“Some years ago, we did some work with Ethel Caffie-Austin. She is a big, robust African American woman, known as West Virginia’s ‘First Lady of Gospel Music.’ Daddy had written a song called Amazing Grace Oh What a Blessing. It has sort of become an anthem of our family’s singing ministry. We go to places and sing this song and most of the audiences know it word-for-word. We were doing a cultural exchange where the traditional black music was being compared with our traditional mountain music. I sang lead on the first verse. Miss Austen played along on the piano and sang with that beautiful voice. Hearing my daddy’s words, written decades ago on a scrap of paper in a coal mine, through this incredible woman’s voice lifted my spirit along with everyone there. I felt that I was in communion with a higher power. There were no racial boundaries. There were no names and there were no faces. I was absolutely elated. I am certain everyone in the audience felt the same power I did. The spirit that swept over all of us was very real. I believe this was the most spiritually moving moment in my lifetime.
“Honestly, if I couldn’t sing I guess I would die. The music makes me who I am, and I thank God for that.”


From the Spine of the Virginias: Paul Broyles and Aaron Elizabeth Broyles, Rock Camp, WV

Paul Broyles is pastor of the Rock Camp Baptist Church. I watched as he baptized his daughter, Aaron Elizabeth, in nearby Indian Creek in the middle of winter when there were four inches of ice on the stream. A few days before the ceremony, he chipped a path into the stream, but it had frozen over in the meantime with another half-inch of new ice. So for the baptism, he started by inching his way into the flowing water chipping the ice again with a mattock. He returned to the bank where he took the hand of Aaron Elizabeth Broyles, and they waded into hip-deep water together. In front of perhaps 30 people, he spoke a prayer. He held one hand in front of her, clutching her hands, and the other on her back, and lowered her backwards until she was submerged into the icy water. Instantly, they scampered to the bank where they threw on dry jackets.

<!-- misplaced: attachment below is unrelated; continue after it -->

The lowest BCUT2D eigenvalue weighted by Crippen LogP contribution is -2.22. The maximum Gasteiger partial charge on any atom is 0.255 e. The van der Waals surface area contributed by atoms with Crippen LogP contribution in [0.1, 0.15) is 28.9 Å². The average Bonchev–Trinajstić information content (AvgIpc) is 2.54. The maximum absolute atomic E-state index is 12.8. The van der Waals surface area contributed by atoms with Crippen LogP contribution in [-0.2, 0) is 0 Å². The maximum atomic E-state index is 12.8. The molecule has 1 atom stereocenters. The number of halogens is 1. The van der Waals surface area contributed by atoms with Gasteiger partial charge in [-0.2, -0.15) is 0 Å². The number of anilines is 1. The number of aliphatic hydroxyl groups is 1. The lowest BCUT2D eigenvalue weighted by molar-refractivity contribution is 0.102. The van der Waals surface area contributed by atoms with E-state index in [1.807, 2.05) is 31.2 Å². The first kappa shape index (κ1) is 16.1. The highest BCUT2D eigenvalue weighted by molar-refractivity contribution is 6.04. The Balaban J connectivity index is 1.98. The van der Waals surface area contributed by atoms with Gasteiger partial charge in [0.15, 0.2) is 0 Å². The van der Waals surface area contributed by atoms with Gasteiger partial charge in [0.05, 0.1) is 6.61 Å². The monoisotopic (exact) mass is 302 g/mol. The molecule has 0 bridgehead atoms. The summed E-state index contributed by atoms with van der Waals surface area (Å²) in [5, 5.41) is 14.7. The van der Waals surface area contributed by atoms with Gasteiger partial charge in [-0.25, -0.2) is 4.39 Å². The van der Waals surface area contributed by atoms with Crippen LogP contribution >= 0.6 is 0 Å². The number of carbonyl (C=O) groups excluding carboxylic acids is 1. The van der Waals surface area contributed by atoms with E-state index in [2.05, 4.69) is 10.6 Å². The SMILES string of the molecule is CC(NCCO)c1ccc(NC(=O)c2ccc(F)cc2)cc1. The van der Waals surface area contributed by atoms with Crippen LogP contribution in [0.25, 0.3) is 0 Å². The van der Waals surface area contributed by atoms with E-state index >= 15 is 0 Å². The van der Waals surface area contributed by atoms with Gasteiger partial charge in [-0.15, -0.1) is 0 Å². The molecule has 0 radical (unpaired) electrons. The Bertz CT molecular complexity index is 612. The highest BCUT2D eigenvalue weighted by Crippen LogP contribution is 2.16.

After a pot-luck lunch in the basement of the church, Paul told me about his life. He said he was born and raised in Ballard, in western Monroe County. He is fifty years old. “I graduated from Peterstown High School and went to work in the coal mines in Mullins, West Virginia. The next year I met a little girl from across the border near Narrows, Virginia. We dated for six months, and then we got married. I was 18 at the time and she was 19.
“A month after we were married, my brother asked me if I wanted to go fishing with him. I said being a newlywed I would stay with my wife. He and my father went without me. Within a couple of hours they had capsized their boat, and both of them had drowned. I could have easily been there and drowned with them. You will go crazy doing those what-if’s.
“Within 18 months I learned that I was going to be a daddy. The next thing I knew the coal miners went on strike. So I lost my job and my income. My mother moved away to live with a brother in Oklahoma. So I was the only family member around when our first son was born.
“The next thing I knew my wife was pregnant again, with Aaron Elizabeth. I made $8 or $9 per hour working in a coal mine. When I lost that job, I found another job bagging groceries for $2.85 per hour, so we were having a hard time.
“I got a better job at a rubber factory for a while and things began to improve. Then I got a job at Celanese in Giles County. Sometime later, Celanese laid me off. Soon my unemployment insurance ran out. I was desperate. I had a wife and two children. I knew that Celanese had a program where I could hang on to my seniority if I were in the military. I decided the Army was my best bet. I was 22 years old. Two weeks later I was at Fort Lewis in Texas. I went from having long hair to having this,” he said, pointing at his head, which he described as being a “Telly Savalas.”